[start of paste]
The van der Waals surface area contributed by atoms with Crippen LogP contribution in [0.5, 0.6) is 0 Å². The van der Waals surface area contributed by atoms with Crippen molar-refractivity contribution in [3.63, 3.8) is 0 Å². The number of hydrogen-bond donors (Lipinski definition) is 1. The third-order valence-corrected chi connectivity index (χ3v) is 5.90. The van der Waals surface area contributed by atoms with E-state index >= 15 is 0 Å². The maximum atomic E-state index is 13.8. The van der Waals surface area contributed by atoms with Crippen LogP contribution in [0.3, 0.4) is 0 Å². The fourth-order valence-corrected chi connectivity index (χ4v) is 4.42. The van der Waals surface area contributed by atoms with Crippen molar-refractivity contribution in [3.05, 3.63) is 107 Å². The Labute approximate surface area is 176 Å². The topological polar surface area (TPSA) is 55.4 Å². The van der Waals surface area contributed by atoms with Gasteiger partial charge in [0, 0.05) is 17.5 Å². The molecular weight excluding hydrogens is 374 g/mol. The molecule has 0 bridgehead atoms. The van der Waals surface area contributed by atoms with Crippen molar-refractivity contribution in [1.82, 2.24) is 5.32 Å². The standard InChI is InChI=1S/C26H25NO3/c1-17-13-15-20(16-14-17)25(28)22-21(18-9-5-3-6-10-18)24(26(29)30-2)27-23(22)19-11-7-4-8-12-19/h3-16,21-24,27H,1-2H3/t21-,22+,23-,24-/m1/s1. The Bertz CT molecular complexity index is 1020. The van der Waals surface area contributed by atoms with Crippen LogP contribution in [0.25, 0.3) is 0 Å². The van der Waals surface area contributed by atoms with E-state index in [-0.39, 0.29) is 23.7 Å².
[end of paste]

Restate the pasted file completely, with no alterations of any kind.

The van der Waals surface area contributed by atoms with Crippen LogP contribution in [0.5, 0.6) is 0 Å². The van der Waals surface area contributed by atoms with Crippen molar-refractivity contribution in [3.63, 3.8) is 0 Å². The number of hydrogen-bond donors (Lipinski definition) is 1. The third-order valence-corrected chi connectivity index (χ3v) is 5.90. The van der Waals surface area contributed by atoms with E-state index >= 15 is 0 Å². The maximum atomic E-state index is 13.8. The van der Waals surface area contributed by atoms with Crippen LogP contribution in [0.3, 0.4) is 0 Å². The fourth-order valence-corrected chi connectivity index (χ4v) is 4.42. The van der Waals surface area contributed by atoms with Crippen molar-refractivity contribution in [3.05, 3.63) is 107 Å². The Labute approximate surface area is 176 Å². The topological polar surface area (TPSA) is 55.4 Å². The van der Waals surface area contributed by atoms with Gasteiger partial charge in [0, 0.05) is 17.5 Å². The molecular weight excluding hydrogens is 374 g/mol. The molecule has 0 bridgehead atoms. The van der Waals surface area contributed by atoms with Crippen molar-refractivity contribution in [1.82, 2.24) is 5.32 Å². The standard InChI is InChI=1S/C26H25NO3/c1-17-13-15-20(16-14-17)25(28)22-21(18-9-5-3-6-10-18)24(26(29)30-2)27-23(22)19-11-7-4-8-12-19/h3-16,21-24,27H,1-2H3/t21-,22+,23-,24-/m1/s1. The Bertz CT molecular complexity index is 1020. The van der Waals surface area contributed by atoms with Crippen LogP contribution in [0.25, 0.3) is 0 Å². The van der Waals surface area contributed by atoms with E-state index in [-0.39, 0.29) is 23.7 Å².